Spengler analyzed preserved ancient seeds and plant parts recovered from a medieval archaeological site in the foothills of the Pamir Mountains of eastern Uzbekistan. The site, Tashbulak, is currently under excavation by a collaborative international Uzbek/American project co-directed by Michael Frachetti of Washington University in St. Louis, and Farhod Maksudov of the Institute for Archaeological Research, Academy of Sciences in Tashkent, Uzbekistan. The plant remains recovered from this site represent one of the first systematic studies of the crops that people were growing along the Silk Road. In the article, archaeobotanical data are contrasted with historical and other archaeological evidence in order to discuss the timing and routes of spread for the cultivated plants. These plant remains date to roughly a millennium ago and include apple, grape, and melon seeds, peach and apricot pits, and walnut and pistachio shells.

This study demonstrates that there was a rich and diverse economy in Central Asia during this period, including a wide array of cultivated grains, legumes, fruits and nuts. The site of Tashbulak is located at 2100 meters above sea level, above the maximum elevations at which many of these fruit trees can be grown, suggesting that the fruit remains recovered at the site were carried from lower elevations. Historical sources attest to the importance of fresh and dried fruits and nuts as a source of commerce at market bazaars across Inner Asia. These trade routes facilitated the spread of many of our most familiar crops across the ancient world. For example, the earliest clear archaeological evidence for peaches and apricots comes from eastern China, but they were present in the Mediterranean by the Classical period. Likewise, grapes originated somewhere in the broader Mediterranean region, but grape wine was a popular drink in the Tang Dynasty. We can now say that all of these fruit crops were prominent in Central Asia by at least a millennium ago, likely much earlier. Spengler says, “The ecologically rich mountain valleys of Inner Asia fostered the spread of many cultivated plants over the past five millennia and, in doing so, shaped the ingredients in kitchens across Europe and Asia.”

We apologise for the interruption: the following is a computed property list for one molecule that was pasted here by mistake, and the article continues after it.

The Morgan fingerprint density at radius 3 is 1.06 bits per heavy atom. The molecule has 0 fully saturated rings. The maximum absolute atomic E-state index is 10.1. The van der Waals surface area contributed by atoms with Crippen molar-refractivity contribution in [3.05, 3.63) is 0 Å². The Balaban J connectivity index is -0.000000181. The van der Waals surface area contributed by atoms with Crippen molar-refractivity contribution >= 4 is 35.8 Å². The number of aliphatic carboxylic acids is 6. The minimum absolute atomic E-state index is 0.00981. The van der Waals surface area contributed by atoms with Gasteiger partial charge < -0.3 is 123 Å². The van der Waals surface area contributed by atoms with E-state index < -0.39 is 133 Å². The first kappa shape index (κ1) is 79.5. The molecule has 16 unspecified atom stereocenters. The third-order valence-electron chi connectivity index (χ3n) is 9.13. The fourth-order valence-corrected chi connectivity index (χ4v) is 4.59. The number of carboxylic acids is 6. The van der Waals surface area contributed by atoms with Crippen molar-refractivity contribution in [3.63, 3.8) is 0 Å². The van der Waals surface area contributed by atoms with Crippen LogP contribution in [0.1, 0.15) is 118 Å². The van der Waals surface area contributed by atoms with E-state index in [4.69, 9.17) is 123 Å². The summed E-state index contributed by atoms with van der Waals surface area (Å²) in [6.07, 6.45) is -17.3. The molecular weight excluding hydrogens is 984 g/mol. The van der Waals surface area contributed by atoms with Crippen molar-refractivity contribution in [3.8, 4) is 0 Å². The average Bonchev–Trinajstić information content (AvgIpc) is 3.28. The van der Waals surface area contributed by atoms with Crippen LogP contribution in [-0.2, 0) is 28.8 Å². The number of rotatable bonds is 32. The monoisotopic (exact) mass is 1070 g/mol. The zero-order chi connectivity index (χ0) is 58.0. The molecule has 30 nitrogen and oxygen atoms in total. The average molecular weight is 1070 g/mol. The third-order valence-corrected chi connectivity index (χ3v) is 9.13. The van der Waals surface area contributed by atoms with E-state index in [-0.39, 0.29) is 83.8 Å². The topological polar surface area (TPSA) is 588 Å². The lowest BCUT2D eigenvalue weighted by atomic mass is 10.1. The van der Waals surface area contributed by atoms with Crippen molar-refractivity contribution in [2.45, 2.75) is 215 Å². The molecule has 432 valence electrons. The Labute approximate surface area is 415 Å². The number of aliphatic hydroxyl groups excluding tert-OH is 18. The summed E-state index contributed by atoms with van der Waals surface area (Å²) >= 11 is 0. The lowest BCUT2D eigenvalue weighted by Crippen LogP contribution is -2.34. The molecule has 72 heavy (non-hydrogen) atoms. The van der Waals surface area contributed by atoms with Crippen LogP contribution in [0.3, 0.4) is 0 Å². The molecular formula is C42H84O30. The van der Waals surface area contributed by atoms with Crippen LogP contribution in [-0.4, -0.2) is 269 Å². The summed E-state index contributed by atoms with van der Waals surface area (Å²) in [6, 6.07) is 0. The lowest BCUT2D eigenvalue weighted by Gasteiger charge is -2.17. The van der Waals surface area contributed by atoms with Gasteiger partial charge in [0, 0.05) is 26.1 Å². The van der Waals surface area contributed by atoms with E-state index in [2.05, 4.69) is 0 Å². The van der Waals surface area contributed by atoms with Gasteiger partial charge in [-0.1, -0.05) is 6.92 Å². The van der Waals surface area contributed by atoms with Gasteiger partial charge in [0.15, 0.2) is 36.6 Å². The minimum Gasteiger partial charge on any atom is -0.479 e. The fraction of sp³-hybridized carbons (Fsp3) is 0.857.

Central Asia is a key homeland and dispersal point for many important arboreal crops, such as apples and pistachios

Spengler also points out that many economically important fruit crops originated in the foothill forests of eastern Central Asia. For example, studies suggest that much of the genetic material for our modern apples comes from the Tien Shan wild apples of southeastern Kazakhstan, and pistachios originated in southern Central Asia. Despite the importance of these arboreal crops in the modern world economy, relatively limited scholarly focus has gone into the study of their origins and dispersal. The data from Tashbulak are an important contribution to that study. The article shows the importance of archaeological research in Central Asia, highlighting its role in the development of cultures across the ancient world.

In his forthcoming book, “Fruit from the Sands,” Spengler traces the spread of domesticated plants across Central Asia. In the book, set to hit shelves in April 2019, he states, “The plants in our kitchens today are archaeological artifacts, and part of the narrative for several of our favorite fruits and nuts starts on the ancient Silk Road.”

Excavations at Tashbulak are ongoing, with support from Washington University in St. Louis, the Max von Berchem Foundation, and the National Geographic Society. Over the next few years, the research team expects that their research will better elucidate the nature of interaction and contact in the mountains of Central Asia. Frachetti notes, “The insights gained from this archaeobotanical study help link the juicy details of ancient cuisine to our modern tables, and in doing so highlights the long-term impact of interactions between diverse communities and regions on a global scale.”

 

 

 

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The limestone sinkers, each weighing between 14 to 52 grammes, would have been tied to the bottom of nets and used to catch small fish such as minnows in shallow streams

 

Original Article:

Phys.org

 

Archaeologists excavating a cave in South Korea have found evidence that suggests human beings were using sophisticated techniques to catch fish as far back as 29,000 years ago, much earlier than experts previously thought.

Carbon dating procedures on the fourteen limestone sinkers, unearthed in the eastern county of Jeongseon in June, have pushed back “the history of fishing by nets by some 19,000 years”, Yonsei University Museum director Han Chang-gyun told AFP.

Previously, researchers had excavated sinkers—stones used to weigh down nets for catching fish—in Japan’s Fukui Prefecture and South Korea’s Cheongju city, but those discoveries were all dated back to the Neolithic Era and believed to be around 10,000 years old, Han said.

“This discovery suggests humans in the Upper Paleolithic era were actively catching fish for their diet”, he added.